that the Dinner Event would actually take place. Your transportation and lodging would be paid for by NMC, and the presentation would be made by your colleagues SGA President Rick Carnes and NMC Chair Charlie Sanders.

As you may know, the prestigious American Eagle Award is given each year to individuals who have made a truly significant contribution to the support, development and teaching of music in this country. Past winners have included Kris Kristofferson, Lionel Hampton, Dizzy Gillespie, Van
Cliburn, Benny Goodman, Morton Gould, Dave Brubeck, Marian Anderson, Lena Horne, Roberta Peters, Clive Davis, Hal David, Tom Chapin, Sesame Street Productions, Herbie Hancock, Quincy Jones, Roberta Guaspari and many other musical and educational luminaries.

The awards presentation will be the evening of Thursday, June 2nd. The ceremony will take place in Anaheim, CA. The ceremony will coincide with the NAMM show.

Series 3 of the @ArtistRights Watch Podcast is here! Nik Patel, @DavidCLowery, @MusicTechPolicy and @KCEsq Discuss The Future of Frozen Mechanicals — Artist Rights Watch

Series 3 of The Artist Rights Watch Podcast is here! Nik, David, and Chris are joined by attorney Kevin Casini to talk about the latest with the Copyright Royalty Board and mechanical rates in the Phonorecords IV proceeding and discuss alternatives so songwriters are better represented at the CRB compared to the status quo. 

Check out the podcast here!! Available on all platforms! 

ARW Podcast S3E1: Unfreezing Mechanicals show notes

On the this episode of the Artist Rights Watch, Nik, David, and Chris sit down to talk about the recent developments with the CRB and mechanicals with lawyer and advocate, Kevin Casini. The Copyright Royalty Board who herein will more than likely be referred to as the CRB, ‘is a US system of three copyright reality judges who determines rates and terms for copyright statutory licenses and make determinations on distribution of statutory license royalties collected by the US Copyright Office.’ The US mechanical royalties are determined by the CRB and they meet every 5 years to determine the rate. Songwriter groups argued for a higher rate, and the CRB agreed. On March 29, 2022 the CRB agreed to unfreeze the $0.091 mechanical royalty rate which would commence a fight for a new rate in the 2023-2027 period. Over the past few years, there has been numerous criticisms about the constant rule for freezing the mechanical royalty rate. The royalty rate currently is $0.091 which was set back in 2006, and frankly, songwriters are making less  money due to economic inflation.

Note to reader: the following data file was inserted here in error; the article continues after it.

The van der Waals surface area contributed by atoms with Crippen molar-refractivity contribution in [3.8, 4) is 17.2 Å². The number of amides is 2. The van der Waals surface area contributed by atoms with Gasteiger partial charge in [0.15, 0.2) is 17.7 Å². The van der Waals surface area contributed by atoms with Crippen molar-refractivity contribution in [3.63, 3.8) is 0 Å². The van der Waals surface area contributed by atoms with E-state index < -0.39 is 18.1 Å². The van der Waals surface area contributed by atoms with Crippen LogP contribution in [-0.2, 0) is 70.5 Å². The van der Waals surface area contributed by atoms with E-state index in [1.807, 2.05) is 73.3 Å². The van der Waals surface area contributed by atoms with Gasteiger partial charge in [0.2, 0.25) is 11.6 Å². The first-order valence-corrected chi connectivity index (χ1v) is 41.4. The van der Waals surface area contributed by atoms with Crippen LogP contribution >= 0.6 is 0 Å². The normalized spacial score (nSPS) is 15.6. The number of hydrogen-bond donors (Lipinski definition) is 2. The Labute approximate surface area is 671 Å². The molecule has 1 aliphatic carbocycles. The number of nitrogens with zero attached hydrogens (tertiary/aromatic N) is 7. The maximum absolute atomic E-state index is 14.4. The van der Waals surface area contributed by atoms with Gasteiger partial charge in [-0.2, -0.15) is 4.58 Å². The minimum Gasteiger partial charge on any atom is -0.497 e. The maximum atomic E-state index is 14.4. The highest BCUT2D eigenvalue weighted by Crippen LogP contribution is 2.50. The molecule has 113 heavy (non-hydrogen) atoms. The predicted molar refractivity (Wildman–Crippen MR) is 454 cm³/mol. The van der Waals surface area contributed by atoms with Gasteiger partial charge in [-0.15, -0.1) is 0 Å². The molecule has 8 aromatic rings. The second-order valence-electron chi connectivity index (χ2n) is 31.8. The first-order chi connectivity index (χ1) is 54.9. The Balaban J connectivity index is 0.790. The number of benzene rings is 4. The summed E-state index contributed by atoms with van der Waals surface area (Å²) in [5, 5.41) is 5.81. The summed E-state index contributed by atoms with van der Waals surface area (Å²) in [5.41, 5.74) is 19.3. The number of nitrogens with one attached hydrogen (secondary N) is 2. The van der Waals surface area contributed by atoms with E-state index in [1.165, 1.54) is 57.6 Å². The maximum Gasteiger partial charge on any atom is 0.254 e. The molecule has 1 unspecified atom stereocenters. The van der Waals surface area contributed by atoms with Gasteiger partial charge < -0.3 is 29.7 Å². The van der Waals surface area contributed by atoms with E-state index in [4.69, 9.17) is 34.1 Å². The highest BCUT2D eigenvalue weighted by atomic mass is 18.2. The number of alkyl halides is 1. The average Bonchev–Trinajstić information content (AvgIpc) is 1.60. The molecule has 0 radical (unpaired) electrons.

Show Notes and Background Materials

Copyright Royalty Board’s Rejection of NMPA, NSAI, Sony, Warner, Universal settlement

Survey Results from Songwriter Survey on Frozen Mechanicals

Selected Frozen Mechanicals Comments:

Rosanne Cash

Helienne Lindvall, David Lowery, Blake Morgan

David Poe

Abby North, Erin McAnally, Chelsea Crowell

Kevin Casini

NMPA, NSAI, Sony, Warner, Universal Comment with Copy of MOU4

Below are some links about Guest Kevin Casini:

Tweets by KCEsq

https://kcesq.medium.com

Below are some links for further reading:

https://completemusicupdate.com/article/us-copyright-royalty-board-rejects-proposal-to-keep-mechanical-royalty-on-discs-and-downloads-unchanged/embed/#?secret=CDnkY1xuT7#?secret=GoUJkY3oLr

https://variety.com/2022/music/news/copyright-royalty-board-crb-rate-1235219872/

https://musictechpolicy.com

https://www.crb.gov

https://variety.com/2022/music/news/songwriters-win-copyright-royalty-board-mechanical-royalties-1235259518/ 

https://www.musicbusinessworldwide.com/record-labels-and-publishers-ink-major-settlement-moving-from-9-1-cents-to-12-cents-per-track-for-us-mechanical-royalties-on-physical-sales1/

Below are our social links and terms of use:

Chris: http://www.christiancastle.com/chris-castle

David: https://twitter.com/davidclowery?s=20

https://www.instagram.com/davidclowery/

Nik: https://www.instagram.com/nikpatelmusic/

www.nikpatelmusic.com

Website: https://artistrightswatch.com

Facebook: https://www.facebook.com/artistrightswatch

Twitter: https://twitter.com/ArtistRights?s=20

Terms of Use: https://artistrightswatchdotcom.files.wordpress.com/2021/01/arw-podcast-terms-of-use-v-1-i-1.pdf

Intro/Outro song: “All My Years” by Nik Patel

Frozen Mechanicals Crisis: 2nd Comment of @helienne @davidclowery @theblakemorgan Opposing Conflict of Interest in Frozen Mechanicals–‘Let the future have a vote’

SECOND REOPENING PERIOD COMMENTS OF HELIENNE LINDVALL, DAVID LOWERY AND BLAKE MORGAN